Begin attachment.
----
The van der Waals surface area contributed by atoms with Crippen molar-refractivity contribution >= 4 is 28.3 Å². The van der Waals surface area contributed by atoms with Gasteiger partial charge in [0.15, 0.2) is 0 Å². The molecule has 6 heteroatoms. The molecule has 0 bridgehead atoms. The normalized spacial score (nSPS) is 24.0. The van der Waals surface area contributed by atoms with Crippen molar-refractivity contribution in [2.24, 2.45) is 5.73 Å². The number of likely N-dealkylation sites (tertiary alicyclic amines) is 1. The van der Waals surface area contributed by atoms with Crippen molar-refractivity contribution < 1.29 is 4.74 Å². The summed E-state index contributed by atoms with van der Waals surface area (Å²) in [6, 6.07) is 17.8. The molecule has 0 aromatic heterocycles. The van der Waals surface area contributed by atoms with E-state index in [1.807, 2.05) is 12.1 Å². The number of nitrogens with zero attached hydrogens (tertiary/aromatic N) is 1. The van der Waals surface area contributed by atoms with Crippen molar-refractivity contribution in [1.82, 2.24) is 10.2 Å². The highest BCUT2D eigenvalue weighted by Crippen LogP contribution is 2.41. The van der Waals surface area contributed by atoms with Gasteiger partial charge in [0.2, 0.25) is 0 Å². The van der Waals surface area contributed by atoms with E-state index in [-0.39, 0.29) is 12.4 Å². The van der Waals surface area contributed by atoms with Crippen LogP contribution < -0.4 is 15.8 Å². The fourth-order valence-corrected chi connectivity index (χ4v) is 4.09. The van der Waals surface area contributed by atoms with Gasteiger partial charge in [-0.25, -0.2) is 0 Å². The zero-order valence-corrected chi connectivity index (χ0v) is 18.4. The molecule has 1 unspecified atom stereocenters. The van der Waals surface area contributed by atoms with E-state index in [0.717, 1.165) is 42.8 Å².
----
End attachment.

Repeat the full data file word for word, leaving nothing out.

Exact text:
The van der Waals surface area contributed by atoms with Crippen molar-refractivity contribution >= 4 is 28.3 Å². The van der Waals surface area contributed by atoms with Gasteiger partial charge in [0.15, 0.2) is 0 Å². The molecule has 6 heteroatoms. The molecule has 0 bridgehead atoms. The normalized spacial score (nSPS) is 24.0. The van der Waals surface area contributed by atoms with Crippen molar-refractivity contribution in [2.24, 2.45) is 5.73 Å². The number of likely N-dealkylation sites (tertiary alicyclic amines) is 1. The van der Waals surface area contributed by atoms with Crippen molar-refractivity contribution < 1.29 is 4.74 Å². The summed E-state index contributed by atoms with van der Waals surface area (Å²) in [6, 6.07) is 17.8. The molecule has 0 aromatic heterocycles. The van der Waals surface area contributed by atoms with E-state index in [1.807, 2.05) is 12.1 Å². The number of nitrogens with zero attached hydrogens (tertiary/aromatic N) is 1. The van der Waals surface area contributed by atoms with Crippen molar-refractivity contribution in [1.82, 2.24) is 10.2 Å². The highest BCUT2D eigenvalue weighted by Crippen LogP contribution is 2.41. The van der Waals surface area contributed by atoms with Gasteiger partial charge in [0.2, 0.25) is 0 Å². The van der Waals surface area contributed by atoms with E-state index in [-0.39, 0.29) is 12.4 Å². The van der Waals surface area contributed by atoms with Crippen LogP contribution < -0.4 is 15.8 Å². The fourth-order valence-corrected chi connectivity index (χ4v) is 4.09. The van der Waals surface area contributed by atoms with Gasteiger partial charge in [-0.25, -0.2) is 0 Å². The zero-order valence-corrected chi connectivity index (χ0v) is 18.4. The molecule has 1 unspecified atom stereocenters. The van der Waals surface area contributed by atoms with E-state index in [0.717, 1.165) is 42.8 Å².